Barnaby Grimes #2: Return of the Emerald Skull. By Paul Stewart & Chris Riddell. David Fickling Books. $15.99.
Barnaby Grimes #3: Legion of the Dead. By Paul Stewart & Chris Riddell. David Fickling Books. $16.99.
The Story of Cirrus Flux. By Matthew Skelton. Delacorte Press. $17.99.
Adventures above old London – on its rooftops in the Barnaby Grimes stories, in a balloon in The Story of Cirrus Flux – are over-the-top in the best sense in these books for ages 8-12. Easy to read, excitingly plotted and filled with odd (if not always individually memorable) characters, all three novels have something Dickensian about them in their focuses on the seedier parts of town, and the even seedier characters who dwell therein.
Barnaby Grimes is a tick-tock lad – a messenger for whom time is money (hence, “tick-tock”). He is the most elevated sort: a highstacker, who delivers messages and packages by traveling over the roofs of London instead of being a cobblestone-creeper who must maneuver through the twisting, dirty and dangerous streets. Not that Barnaby – whose age is not given but who seems to be in his late teens – is a stranger to danger. In fact, he stumbles into it anew in every book. In Return of the Emerald Skull, he literally stumbles into it, as a worse-than-usual fog settles over the scene while Barnaby attempts to pick up a package containing a stuffed bird for the eccentric headmaster of a boys’ school. Paul Stewart has a flair for eerie writing, as in the discovery of a deserted ship whose crew’s “hasty and chaotic departure was indicated by upturned tables, meals left half eaten and, most singular of all, a blood-stained boat-hook pinning a banknote to the door of the captain’s cabin.” It soon turns out that great evil has been unleashed at Grassington Hall School, and a series of genuinely chilling scenes shows a Lord of the Flies mob mentality that will quicken the pulse of readers. The chapter in which the starving students get something to eat – and the way in which they eat it – is genuinely upsetting. But there is a touch of amusement in the way Barnaby finally overcomes the evil here, and that is one thing that sets Stewart’s writing well above the adventure-story average. As for Chris Riddell’s illustrations, they are as wonderfully evocative, as carefully executed and as reminiscent of the highly detailed work of Albrecht Dürer as they have been for years in the Stewart-Riddell epic, The Edge Chronicles. The pictures add immeasurably to a story that would be quite gripping enough on its own.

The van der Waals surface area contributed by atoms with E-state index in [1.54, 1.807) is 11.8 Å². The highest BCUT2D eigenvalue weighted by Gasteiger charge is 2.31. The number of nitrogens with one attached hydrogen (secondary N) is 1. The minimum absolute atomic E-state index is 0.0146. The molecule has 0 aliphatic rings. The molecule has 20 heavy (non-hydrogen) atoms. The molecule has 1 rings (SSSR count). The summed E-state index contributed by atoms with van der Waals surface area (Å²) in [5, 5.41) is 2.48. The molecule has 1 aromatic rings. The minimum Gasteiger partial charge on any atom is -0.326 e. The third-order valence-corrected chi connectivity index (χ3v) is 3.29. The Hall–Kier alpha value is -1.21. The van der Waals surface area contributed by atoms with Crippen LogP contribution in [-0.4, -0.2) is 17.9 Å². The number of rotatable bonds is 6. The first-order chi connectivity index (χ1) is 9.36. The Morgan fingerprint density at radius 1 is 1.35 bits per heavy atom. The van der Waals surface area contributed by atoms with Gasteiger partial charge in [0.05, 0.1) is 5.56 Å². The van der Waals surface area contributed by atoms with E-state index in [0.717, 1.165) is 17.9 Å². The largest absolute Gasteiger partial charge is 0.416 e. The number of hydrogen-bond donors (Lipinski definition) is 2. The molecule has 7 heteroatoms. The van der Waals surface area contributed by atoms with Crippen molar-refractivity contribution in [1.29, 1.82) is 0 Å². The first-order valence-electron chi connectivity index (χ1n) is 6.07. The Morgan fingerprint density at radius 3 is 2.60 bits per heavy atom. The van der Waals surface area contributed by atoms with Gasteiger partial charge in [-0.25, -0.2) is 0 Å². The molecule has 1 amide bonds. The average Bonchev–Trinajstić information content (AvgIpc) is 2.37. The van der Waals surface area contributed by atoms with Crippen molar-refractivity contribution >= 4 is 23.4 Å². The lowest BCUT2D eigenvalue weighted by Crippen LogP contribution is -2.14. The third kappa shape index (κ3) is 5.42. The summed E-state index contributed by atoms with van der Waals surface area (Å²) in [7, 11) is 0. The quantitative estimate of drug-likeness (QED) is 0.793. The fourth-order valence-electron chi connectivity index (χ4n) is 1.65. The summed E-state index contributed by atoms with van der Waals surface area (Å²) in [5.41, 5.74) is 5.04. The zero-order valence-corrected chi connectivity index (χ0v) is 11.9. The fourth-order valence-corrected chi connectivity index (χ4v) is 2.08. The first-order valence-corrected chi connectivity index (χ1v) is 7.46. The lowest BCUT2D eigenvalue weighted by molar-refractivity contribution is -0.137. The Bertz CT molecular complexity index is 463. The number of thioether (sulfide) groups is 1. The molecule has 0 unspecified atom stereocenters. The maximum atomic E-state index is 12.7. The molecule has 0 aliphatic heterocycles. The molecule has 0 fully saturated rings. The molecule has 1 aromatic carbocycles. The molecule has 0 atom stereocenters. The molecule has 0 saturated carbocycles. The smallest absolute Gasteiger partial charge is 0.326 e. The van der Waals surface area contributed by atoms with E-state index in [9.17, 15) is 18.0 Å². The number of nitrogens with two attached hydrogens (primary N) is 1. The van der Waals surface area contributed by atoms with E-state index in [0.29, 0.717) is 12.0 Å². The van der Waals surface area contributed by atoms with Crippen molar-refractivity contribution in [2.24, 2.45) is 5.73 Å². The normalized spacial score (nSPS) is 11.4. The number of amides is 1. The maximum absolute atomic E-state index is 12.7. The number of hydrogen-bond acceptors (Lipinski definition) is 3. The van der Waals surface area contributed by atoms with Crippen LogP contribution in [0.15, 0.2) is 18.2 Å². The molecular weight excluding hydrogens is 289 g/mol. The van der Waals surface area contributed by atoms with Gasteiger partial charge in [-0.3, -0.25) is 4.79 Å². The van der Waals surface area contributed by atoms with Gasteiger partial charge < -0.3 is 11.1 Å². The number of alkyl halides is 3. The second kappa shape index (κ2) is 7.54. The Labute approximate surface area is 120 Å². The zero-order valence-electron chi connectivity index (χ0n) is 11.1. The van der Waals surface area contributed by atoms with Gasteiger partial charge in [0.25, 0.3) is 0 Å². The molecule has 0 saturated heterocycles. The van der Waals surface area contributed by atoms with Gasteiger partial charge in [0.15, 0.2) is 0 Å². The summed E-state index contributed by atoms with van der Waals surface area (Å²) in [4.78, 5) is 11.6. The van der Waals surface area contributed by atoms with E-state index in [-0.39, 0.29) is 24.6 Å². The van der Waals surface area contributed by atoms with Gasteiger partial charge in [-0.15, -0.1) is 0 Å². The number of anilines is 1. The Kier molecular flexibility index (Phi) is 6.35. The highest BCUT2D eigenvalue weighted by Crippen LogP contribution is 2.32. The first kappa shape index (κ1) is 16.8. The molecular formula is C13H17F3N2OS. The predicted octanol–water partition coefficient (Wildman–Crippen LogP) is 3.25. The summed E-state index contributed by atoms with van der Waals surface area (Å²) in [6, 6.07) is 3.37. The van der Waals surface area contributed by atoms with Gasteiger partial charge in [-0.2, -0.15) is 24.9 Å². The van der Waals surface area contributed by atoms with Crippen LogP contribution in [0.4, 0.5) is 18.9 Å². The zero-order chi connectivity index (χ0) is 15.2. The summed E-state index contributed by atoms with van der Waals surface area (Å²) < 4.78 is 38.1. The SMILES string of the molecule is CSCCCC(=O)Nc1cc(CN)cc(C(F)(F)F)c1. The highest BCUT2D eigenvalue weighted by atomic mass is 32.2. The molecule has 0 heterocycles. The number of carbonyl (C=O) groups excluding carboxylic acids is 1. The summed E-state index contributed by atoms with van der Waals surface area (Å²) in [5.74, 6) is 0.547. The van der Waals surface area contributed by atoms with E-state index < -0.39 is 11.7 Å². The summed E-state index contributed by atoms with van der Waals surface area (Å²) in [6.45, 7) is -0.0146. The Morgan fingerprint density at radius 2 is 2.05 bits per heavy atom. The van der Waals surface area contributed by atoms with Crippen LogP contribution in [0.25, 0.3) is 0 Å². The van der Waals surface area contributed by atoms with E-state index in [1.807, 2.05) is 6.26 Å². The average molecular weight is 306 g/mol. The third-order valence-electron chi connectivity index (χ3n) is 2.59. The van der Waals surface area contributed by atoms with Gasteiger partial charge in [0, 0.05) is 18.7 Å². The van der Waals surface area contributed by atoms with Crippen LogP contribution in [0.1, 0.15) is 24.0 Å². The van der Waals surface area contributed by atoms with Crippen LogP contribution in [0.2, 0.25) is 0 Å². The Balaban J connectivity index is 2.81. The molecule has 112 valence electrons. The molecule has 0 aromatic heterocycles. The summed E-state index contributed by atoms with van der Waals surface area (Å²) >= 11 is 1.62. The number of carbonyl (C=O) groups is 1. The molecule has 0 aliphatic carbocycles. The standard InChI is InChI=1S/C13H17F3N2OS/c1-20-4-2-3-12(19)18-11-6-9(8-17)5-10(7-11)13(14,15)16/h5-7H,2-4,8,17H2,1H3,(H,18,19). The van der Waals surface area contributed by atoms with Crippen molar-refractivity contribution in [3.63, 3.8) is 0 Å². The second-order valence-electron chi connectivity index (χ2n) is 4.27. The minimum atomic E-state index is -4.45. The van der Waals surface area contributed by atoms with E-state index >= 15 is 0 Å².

Legion of the Dead is equally effective, involving everything from gangland warfare in one of 19th-century London’s worst neighborhoods to a curse descending on one of its best. And in the course of the novel, Barnaby encounters a terrifying creature whose existence turns out to knit together many of the tale’s threads. This is a story of grave robbing – “You could make a pretty penny from a recently buried corpse” – or perhaps of something even worse: reanimation of the dead. It is a tale of an excellent, modern (for its times) hospital whose renovation may be due to singularly unpleasant circumstances. And it is the tale of an old war veteran and his knowledge of the Temple of Kal-Ramesh – a six-armed demon goddess – and the grisly things done in her name. Stewart’s consistently well-paced writing makes Barnaby and some (if not all) of the subsidiary characters come alive; even more, it makes the settings of the story seem completely real. And Riddell’s illustrations, including silhouettes as well as highly detailed portrayals of monstrous creatures and long-dead corpses, once again turn a story that is quite scary enough on its own into a tale that will stay with readers long after they have finished the last page.
The one Dickensian element that the Barnaby Grimes stories lack is Dickens’ fondness for offbeat, euphonious names. That element is present to a great degree in The Story of Cirrus Flux, but rather incongruously, since this novel is set in the 18th century rather than 19th. Still, Matthew Skelton could clearly not resist naming characters Mrs. Kickshaw, Mr. Sorrel, Mr. Leechcraft, Mr. Sidereal and Madame Orrery. And of course there are Cirrus’ own name and the name of the girl whose fate is intertwined with his: Pandora. In this book, which seesaws back and forth in time among various years between 1756 and 1783, the central mystery involves something called the Breath of God, which has come into Cirrus’ possession and which all sorts of unsavory characters are determined to claim from him. This is a more conventionally plotted novel than the Barnaby Grimes tales, but it is certainly packed with excitement, colorful characters (such as a sinister mesmerist and a nefarious skull collector), and the sorts of choices that young protagonists inevitably must make in adventure novels: who is a true friend, whom to trust, and where to turn in a crisis. Cirrus himself, an orphan who spends much of the book on the run or in hiding, is a bit of a weakness in the novel: much happens to him, but he is a more passive central character than, for example, Pandora. Nevertheless, so much does happen that preteens and young teens will be swept away in the excitement of narrow and narrower escapes, balloon flights, confrontations with toughs such as Cut Throat Charlie and Half Thumb, the Hall of Wonders, and much more. What ends up hurting Cirrus the most is a betrayal that readers will likely see coming before Cirrus does – but in the end, thanks largely to Mr. Hardy (another Dickensian name), both Cirrus and Pandora end up with, as the final chapter’s title has it, “H-O-P-E.” And that is as fine an outcome as readers themselves could hope for.